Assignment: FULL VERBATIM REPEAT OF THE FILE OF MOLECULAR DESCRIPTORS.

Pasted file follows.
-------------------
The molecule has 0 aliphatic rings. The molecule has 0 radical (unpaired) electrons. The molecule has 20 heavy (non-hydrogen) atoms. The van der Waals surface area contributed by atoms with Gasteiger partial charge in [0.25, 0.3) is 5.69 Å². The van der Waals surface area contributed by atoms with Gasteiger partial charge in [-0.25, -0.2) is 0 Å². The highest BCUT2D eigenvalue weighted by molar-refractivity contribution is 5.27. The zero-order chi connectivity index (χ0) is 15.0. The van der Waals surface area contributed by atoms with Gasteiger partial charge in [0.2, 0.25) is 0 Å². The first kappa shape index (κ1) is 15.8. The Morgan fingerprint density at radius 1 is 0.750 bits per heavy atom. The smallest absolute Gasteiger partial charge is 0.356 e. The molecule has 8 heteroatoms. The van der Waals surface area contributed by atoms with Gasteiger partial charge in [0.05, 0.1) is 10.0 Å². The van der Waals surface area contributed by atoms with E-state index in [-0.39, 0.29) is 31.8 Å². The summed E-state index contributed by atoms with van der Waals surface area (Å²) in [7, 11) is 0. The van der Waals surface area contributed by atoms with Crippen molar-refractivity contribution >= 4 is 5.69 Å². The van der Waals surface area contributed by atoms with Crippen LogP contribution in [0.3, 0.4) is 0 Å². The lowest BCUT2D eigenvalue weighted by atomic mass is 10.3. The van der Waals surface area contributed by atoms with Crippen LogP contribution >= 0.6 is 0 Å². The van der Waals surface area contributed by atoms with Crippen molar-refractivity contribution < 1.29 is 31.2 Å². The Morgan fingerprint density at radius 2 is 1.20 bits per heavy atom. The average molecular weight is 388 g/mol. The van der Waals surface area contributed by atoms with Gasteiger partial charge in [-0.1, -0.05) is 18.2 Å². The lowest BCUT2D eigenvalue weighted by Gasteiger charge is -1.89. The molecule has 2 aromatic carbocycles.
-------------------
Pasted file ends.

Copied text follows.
The molecule has 0 aliphatic rings. The molecule has 0 radical (unpaired) electrons. The molecule has 20 heavy (non-hydrogen) atoms. The van der Waals surface area contributed by atoms with Gasteiger partial charge in [0.25, 0.3) is 5.69 Å². The van der Waals surface area contributed by atoms with Gasteiger partial charge in [-0.25, -0.2) is 0 Å². The highest BCUT2D eigenvalue weighted by molar-refractivity contribution is 5.27. The zero-order chi connectivity index (χ0) is 15.0. The van der Waals surface area contributed by atoms with Gasteiger partial charge in [0.2, 0.25) is 0 Å². The first kappa shape index (κ1) is 15.8. The Morgan fingerprint density at radius 1 is 0.750 bits per heavy atom. The smallest absolute Gasteiger partial charge is 0.356 e. The molecule has 8 heteroatoms. The van der Waals surface area contributed by atoms with Gasteiger partial charge in [0.05, 0.1) is 10.0 Å². The van der Waals surface area contributed by atoms with E-state index in [-0.39, 0.29) is 31.8 Å². The summed E-state index contributed by atoms with van der Waals surface area (Å²) in [7, 11) is 0. The van der Waals surface area contributed by atoms with Crippen molar-refractivity contribution >= 4 is 5.69 Å². The van der Waals surface area contributed by atoms with Crippen LogP contribution in [0.3, 0.4) is 0 Å². The lowest BCUT2D eigenvalue weighted by atomic mass is 10.3. The van der Waals surface area contributed by atoms with Crippen LogP contribution >= 0.6 is 0 Å². The van der Waals surface area contributed by atoms with Crippen molar-refractivity contribution < 1.29 is 31.2 Å². The Morgan fingerprint density at radius 2 is 1.20 bits per heavy atom. The average molecular weight is 388 g/mol. The van der Waals surface area contributed by atoms with Gasteiger partial charge in [-0.1, -0.05) is 18.2 Å². The lowest BCUT2D eigenvalue weighted by Gasteiger charge is -1.89. The molecule has 2 aromatic carbocycles.